Edward Young 1683–1765
English poet, essayist, and dramatist.
The following entry contains critical essays focusing on Young's relationship to Preromanticism. For further information on Young, see LC, Vol. 3.
Young's reputation and influence as a poet rest largely on his long poem The Complaint; or, Night Thoughts (1742) and his essay Conjectures on Original Composition (1759). Both were quite popular in the eighteenth century and tended to evoke or anticipate many themes—melancholy, subjective expression, an interest in the sublime, a rejection of classical forms, and the celebration of individual genius—which were to become central concerns of the Romantic movement. For these reasons, Young is seen as an important bridge between Neoclassicism and Romanticism, and even by some, as a very early Romantic.
Young was born in Hampshire to the rector of Upham and his wife. He attended New College and Corpus Christi at Oxford University and subsequently was awarded a law fellowship at All Souls College. In 1719 Young earned a doctorate in Civil Laws, but apparently had little interest in pursuing a career in his field of study. Meanwhile he had begun his literary career, publishing his first poem, "An Epistle to the Rt. Hon. George Lord Lansdowne," in 1713. A man of high ambition and many interests outside literature and law, Young was plagued by career disappointments throughout his life. He failed in his bid for a seat in Parliament and was similarly frustrated in the clerical career he embarked upon after taking Holy Orders in 1728; although he was soon appointed a royal chaplain, he never felt that the recognition he achieved equaled his true merits. Young's ambition was particularly evident in his literary career and most of his early poems are dedicated to people of wealth and influence. He did enjoy sporadic patronage and encouragement, most notably from Philip, Duke of Wharton, but never to the extent he felt was his due, and even his popular successes, especially his long poem Night Thoughts, did not alleviate his sense of disappointment. Some commentators have contended that these failures and frustrations contribute to the melancholy tone of most of his writing. In 1731 Young married Lady Elizabeth Lee, the widowed daughter of the Earl of Lichfield, and they had one son. But Young suffered losses in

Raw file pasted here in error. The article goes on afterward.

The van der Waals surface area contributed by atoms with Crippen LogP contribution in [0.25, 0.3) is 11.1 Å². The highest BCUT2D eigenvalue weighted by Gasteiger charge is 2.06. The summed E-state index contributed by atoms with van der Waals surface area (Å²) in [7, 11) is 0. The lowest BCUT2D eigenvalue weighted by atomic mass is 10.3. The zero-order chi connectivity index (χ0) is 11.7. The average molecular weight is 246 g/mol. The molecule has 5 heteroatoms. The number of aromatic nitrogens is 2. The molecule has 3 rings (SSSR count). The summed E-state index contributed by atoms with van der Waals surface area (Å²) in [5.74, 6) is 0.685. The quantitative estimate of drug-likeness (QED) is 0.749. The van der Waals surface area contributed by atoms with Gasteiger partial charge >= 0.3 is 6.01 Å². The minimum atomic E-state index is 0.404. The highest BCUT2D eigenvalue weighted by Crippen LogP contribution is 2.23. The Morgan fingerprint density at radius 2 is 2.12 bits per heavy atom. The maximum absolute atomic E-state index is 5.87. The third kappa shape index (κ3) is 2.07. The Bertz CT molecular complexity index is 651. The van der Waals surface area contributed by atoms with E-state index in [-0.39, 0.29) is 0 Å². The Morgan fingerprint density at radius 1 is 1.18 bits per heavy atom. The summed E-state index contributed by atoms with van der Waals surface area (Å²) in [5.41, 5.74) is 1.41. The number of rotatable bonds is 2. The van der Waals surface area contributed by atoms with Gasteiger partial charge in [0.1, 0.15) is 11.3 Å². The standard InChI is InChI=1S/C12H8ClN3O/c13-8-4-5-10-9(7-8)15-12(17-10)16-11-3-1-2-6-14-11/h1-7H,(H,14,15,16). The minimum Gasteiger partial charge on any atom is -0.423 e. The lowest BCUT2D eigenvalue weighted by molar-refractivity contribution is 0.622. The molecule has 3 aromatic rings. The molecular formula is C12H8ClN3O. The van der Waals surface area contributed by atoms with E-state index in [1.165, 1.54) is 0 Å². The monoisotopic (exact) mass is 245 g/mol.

his personal life as well: within a five-year span in the 1740s, his wife, his step-daughter, and her husband all died. This succession of deaths was one of the motivating factors that prompted him to write Night Thoughts. Critics have disagreed about the extent to which the gloomy and depressed persona of Night Thoughts represents Young himself. Some find elements of hope in his last poem, Resignation, but most contend that Young's last years were lonely and bitter and that he died a profoundly disappointed man.